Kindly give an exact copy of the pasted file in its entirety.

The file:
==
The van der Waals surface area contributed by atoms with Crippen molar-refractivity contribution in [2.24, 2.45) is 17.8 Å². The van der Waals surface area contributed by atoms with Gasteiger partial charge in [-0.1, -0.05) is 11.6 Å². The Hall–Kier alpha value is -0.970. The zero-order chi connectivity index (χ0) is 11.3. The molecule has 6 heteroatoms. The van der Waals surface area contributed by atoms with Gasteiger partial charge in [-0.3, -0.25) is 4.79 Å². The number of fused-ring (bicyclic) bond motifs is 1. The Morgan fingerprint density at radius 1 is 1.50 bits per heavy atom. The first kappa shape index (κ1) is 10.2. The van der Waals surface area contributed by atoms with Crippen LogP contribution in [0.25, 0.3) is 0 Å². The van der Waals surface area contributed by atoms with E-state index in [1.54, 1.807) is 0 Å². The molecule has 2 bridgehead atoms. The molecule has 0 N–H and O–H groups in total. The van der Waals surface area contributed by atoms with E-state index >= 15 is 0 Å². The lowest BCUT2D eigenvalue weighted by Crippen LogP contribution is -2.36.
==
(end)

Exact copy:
The van der Waals surface area contributed by atoms with Crippen molar-refractivity contribution in [2.24, 2.45) is 17.8 Å². The van der Waals surface area contributed by atoms with Gasteiger partial charge in [-0.1, -0.05) is 11.6 Å². The Hall–Kier alpha value is -0.970. The zero-order chi connectivity index (χ0) is 11.3. The molecule has 6 heteroatoms. The van der Waals surface area contributed by atoms with Gasteiger partial charge in [-0.3, -0.25) is 4.79 Å². The number of fused-ring (bicyclic) bond motifs is 1. The Morgan fingerprint density at radius 1 is 1.50 bits per heavy atom. The first kappa shape index (κ1) is 10.2. The van der Waals surface area contributed by atoms with Crippen LogP contribution in [0.25, 0.3) is 0 Å². The van der Waals surface area contributed by atoms with E-state index in [1.54, 1.807) is 0 Å². The molecule has 2 bridgehead atoms. The molecule has 0 N–H and O–H groups in total. The van der Waals surface area contributed by atoms with E-state index >= 15 is 0 Å². The lowest BCUT2D eigenvalue weighted by Crippen LogP contribution is -2.36.